*When you find a file from a new source, or a file won't load into your Garmin right, import it into RWGPS so you can look at it. Especially when looking at data from someone like mtbproject, it also gives you a chance to check accuracy and fix issues. I've had to fix most files that I've received/downloaded in some way or another. The trails database that RWGPS uses isn't perfect, but it can be a useful check.
    *RideWithGPS exports known good files for Garmin devices. Every file I've exported from RWGPS to my Garmin has worked correctly. This is the main reason I recommend using it for files that don't show up on your Garmin menu after you transfer them there.

  4. #4
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    THanks guys, maybe this isn't the best way to guide! I figured out my issue with loading, for some reason when I take the micro SD card out it works fine, its when the card is in that it messes everything up even tho I wasn't trying to put in SD folders.

  5. #5
    since 4/10/2009
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    Quote Originally Posted by kendunn View Post
    THanks guys, maybe this isn't the best way to guide!
    expecting true turn-by-turn directions on mountain bike trails is a bit much considering all that's required to make it happen. It's certainly possible, but there are big issues with making it actually work. Navigating on trail with a device works best if you just highlight the route you want to take on the map screen.

  6. #6
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    Quote Originally Posted by Harold View Post
    expecting true turn-by-turn directions on mountain bike trails is a bit much considering all that's required to make it happen. It's certainly possible, but there are big issues with making it actually work. Navigating on trail with a device works best if you just highlight the route you want to take on the map screen.
    When I say turn by turn I actually mean when you come to a fork that isn't marked it would help you figure it out. It works well enough from the phone, I just hated pulling it out.

  7. #7
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    Quote Originally Posted by kendunn View Post
    When I say turn by turn I actually mean when you come to a fork that isn't marked it would help you figure it out. It works well enough from the phone, I just hated pulling it out.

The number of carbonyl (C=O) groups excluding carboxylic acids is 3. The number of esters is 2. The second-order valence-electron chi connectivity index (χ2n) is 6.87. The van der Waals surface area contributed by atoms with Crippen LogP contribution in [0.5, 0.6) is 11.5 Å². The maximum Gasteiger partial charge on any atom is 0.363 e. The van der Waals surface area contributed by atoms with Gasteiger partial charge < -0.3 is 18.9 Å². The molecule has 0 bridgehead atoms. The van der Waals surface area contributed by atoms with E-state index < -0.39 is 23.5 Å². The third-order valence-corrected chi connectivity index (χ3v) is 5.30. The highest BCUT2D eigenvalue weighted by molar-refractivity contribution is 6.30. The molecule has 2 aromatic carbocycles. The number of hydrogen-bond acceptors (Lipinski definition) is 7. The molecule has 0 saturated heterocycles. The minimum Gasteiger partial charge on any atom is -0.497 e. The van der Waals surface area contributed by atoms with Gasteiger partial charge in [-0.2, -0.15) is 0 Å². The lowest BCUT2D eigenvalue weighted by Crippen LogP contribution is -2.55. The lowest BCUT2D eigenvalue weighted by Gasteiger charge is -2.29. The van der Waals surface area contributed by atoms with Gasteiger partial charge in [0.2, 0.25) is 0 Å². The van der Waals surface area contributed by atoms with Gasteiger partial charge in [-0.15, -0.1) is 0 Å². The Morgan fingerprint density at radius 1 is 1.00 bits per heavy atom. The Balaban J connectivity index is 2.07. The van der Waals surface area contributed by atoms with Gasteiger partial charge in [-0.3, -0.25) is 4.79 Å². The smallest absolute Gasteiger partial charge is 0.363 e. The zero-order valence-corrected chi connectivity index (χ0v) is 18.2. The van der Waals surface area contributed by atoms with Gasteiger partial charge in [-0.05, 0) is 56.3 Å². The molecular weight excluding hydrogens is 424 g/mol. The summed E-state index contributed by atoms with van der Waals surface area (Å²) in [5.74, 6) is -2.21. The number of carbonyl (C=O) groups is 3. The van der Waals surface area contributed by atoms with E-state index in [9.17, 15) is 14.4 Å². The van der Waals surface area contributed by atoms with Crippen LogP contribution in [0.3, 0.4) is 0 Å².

A forum search adds addíl info. on this, but itís hit and miss with using GPS for navigating trails systems. Even a great database such as TrailForks will not have every rats maze trail that exists. Some places are better than others but typically and unless others have logged routes on EVERY potential trail that exists, the navigation will come up short when you get to a junction of a known trail and a non-tracked trail. No way for a GPS to tell you which way to turn when it doesnít know the junction and other trail exists.

    Harolds suggestion for just using the developed route as a general guidance for where you want to be headed is about the best you can ask.

  8. #8
    since 4/10/2009
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    Quote Originally Posted by kendunn View Post
    When I say turn by turn I actually mean when you come to a fork that isn't marked it would help you figure it out. It works well enough from the phone, I just hated pulling it out.
    Where I ride, those are typically intersections with bandit trails, which don't appear on any authorized maps, and there typically also aren't "unauthorized" maps to draw the land manager's attention to them. MTBProject tends to be quite strict when it comes to showing only authorized trails. Trailforks also tries to avoid highlighting these, but is a little less stringent with it. The authorized trails are pretty clearly and consistently marked so it usually isn't too hard to figure out where you want to go.